• Check the field or arena. If you’re playing a sport outdoors, checking over the field can be helpful. Why? Because, this way, you can spot uneven patches or holes in the field – both of which can be treacherous. Check the field to ensure that you reduce your risk of getting a concussion.
  • Wear the appropriate equipment. In addition to wearing a helmet, other protective gear is important, too. If your sport requires padding or other equipment, you should always wear this to avoid getting concussed.

Join the TryMunity Community – We’re Here for You!

Do you have further questions about how avoid concussions during spring sports season? If so, don’t hesitate to contact TryMunity. Here at TryMunity, we provide a vast, comprehensive web of resources for just that! We also have several support systems for those afflicted with a traumatic brain injury, or who know of someone who is. Please feel free to contact us with any questions you may have! Join the TryMunity community today, and take advantage of all that we offer. We’re always happy to speak with you, and offer our assistance.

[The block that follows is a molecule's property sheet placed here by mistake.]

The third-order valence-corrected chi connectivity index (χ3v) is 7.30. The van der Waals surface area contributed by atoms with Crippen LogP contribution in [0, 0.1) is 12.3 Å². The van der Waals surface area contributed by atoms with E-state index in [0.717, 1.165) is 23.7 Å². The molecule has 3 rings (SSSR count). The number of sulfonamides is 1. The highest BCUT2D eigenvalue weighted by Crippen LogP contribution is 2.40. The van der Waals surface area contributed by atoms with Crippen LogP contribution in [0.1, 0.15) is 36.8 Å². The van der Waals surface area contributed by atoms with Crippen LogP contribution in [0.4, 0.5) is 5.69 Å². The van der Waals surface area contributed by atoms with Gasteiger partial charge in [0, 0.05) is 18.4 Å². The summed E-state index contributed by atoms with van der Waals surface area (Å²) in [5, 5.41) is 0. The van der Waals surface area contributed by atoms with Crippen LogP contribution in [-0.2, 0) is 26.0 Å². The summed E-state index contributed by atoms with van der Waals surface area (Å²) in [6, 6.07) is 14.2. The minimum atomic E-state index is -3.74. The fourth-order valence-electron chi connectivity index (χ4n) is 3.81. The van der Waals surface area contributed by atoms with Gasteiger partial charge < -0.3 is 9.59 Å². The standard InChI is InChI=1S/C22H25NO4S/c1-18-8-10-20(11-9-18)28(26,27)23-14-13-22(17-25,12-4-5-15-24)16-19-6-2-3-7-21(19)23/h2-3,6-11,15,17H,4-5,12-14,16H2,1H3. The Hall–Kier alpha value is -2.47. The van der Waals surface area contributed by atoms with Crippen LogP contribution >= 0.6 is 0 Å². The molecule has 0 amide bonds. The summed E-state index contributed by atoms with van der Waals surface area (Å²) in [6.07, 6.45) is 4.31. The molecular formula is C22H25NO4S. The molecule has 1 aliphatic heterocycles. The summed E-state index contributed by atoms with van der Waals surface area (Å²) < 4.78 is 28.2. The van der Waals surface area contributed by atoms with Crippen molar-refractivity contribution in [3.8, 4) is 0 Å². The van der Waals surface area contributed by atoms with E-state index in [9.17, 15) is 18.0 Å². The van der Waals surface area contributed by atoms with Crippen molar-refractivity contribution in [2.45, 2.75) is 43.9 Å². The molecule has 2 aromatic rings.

Practical Ways to Find a TBI Support Network

Overcoming Adversity That Comes With TBIAre you or a loved one struggling with a traumatic brain injury? If so, one of the best things you can do is find a specialized support group, or network of people who are dealing with (or have dealt with) a TBI. Why? Because having a TBI can be an extremely isolating experience. It can be easy to lose sight of what’s important, and it can be easy to forget that there are other people out there going through the same things that you are. Finding a good TBI-specific support network will be a wonderful, healing experience for both the TBI survivor and his/her family and friends. Below, we’ve listed a couple ideas for practical ways to find a TBI support network: